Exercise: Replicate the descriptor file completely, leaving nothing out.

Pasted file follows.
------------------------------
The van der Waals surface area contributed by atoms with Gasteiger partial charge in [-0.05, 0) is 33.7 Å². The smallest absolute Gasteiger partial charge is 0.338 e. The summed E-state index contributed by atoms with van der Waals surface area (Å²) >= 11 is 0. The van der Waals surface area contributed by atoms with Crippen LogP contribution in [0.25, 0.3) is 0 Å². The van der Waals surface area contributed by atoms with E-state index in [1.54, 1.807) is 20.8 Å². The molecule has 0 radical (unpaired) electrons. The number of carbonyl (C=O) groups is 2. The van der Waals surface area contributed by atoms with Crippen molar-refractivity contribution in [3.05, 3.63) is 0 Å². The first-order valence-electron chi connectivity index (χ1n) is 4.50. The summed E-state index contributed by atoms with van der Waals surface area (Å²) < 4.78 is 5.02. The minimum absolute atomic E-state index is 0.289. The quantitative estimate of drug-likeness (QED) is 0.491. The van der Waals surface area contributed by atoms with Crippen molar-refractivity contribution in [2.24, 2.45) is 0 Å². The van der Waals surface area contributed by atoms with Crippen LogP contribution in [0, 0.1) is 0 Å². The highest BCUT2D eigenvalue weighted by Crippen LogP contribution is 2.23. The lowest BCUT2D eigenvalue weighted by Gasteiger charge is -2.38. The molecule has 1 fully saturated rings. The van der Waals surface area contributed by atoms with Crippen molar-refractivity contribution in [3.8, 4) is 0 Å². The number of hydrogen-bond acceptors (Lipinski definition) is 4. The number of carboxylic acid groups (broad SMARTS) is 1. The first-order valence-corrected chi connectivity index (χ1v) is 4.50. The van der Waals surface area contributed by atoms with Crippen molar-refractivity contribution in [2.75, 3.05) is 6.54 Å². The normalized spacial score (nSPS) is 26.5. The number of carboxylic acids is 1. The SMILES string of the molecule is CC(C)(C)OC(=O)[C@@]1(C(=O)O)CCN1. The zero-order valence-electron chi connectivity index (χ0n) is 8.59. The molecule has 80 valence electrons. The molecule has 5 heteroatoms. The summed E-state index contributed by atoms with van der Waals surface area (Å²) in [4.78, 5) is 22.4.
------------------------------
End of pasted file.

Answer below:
The van der Waals surface area contributed by atoms with Gasteiger partial charge in [-0.05, 0) is 33.7 Å². The smallest absolute Gasteiger partial charge is 0.338 e. The summed E-state index contributed by atoms with van der Waals surface area (Å²) >= 11 is 0. The van der Waals surface area contributed by atoms with Crippen LogP contribution in [0.25, 0.3) is 0 Å². The van der Waals surface area contributed by atoms with E-state index in [1.54, 1.807) is 20.8 Å². The molecule has 0 radical (unpaired) electrons. The number of carbonyl (C=O) groups is 2. The van der Waals surface area contributed by atoms with Crippen molar-refractivity contribution in [3.05, 3.63) is 0 Å². The first-order valence-electron chi connectivity index (χ1n) is 4.50. The summed E-state index contributed by atoms with van der Waals surface area (Å²) < 4.78 is 5.02. The minimum absolute atomic E-state index is 0.289. The quantitative estimate of drug-likeness (QED) is 0.491. The van der Waals surface area contributed by atoms with Crippen molar-refractivity contribution in [2.24, 2.45) is 0 Å². The van der Waals surface area contributed by atoms with Crippen LogP contribution in [0, 0.1) is 0 Å². The highest BCUT2D eigenvalue weighted by Crippen LogP contribution is 2.23. The lowest BCUT2D eigenvalue weighted by Gasteiger charge is -2.38. The molecule has 1 fully saturated rings. The van der Waals surface area contributed by atoms with Crippen molar-refractivity contribution in [3.8, 4) is 0 Å². The number of hydrogen-bond acceptors (Lipinski definition) is 4. The number of carboxylic acid groups (broad SMARTS) is 1. The first-order valence-corrected chi connectivity index (χ1v) is 4.50. The van der Waals surface area contributed by atoms with Crippen molar-refractivity contribution in [2.75, 3.05) is 6.54 Å². The normalized spacial score (nSPS) is 26.5. The number of carboxylic acids is 1. The SMILES string of the molecule is CC(C)(C)OC(=O)[C@@]1(C(=O)O)CCN1. The zero-order valence-electron chi connectivity index (χ0n) is 8.59. The molecule has 80 valence electrons. The molecule has 5 heteroatoms. The summed E-state index contributed by atoms with van der Waals surface area (Å²) in [4.78, 5) is 22.4.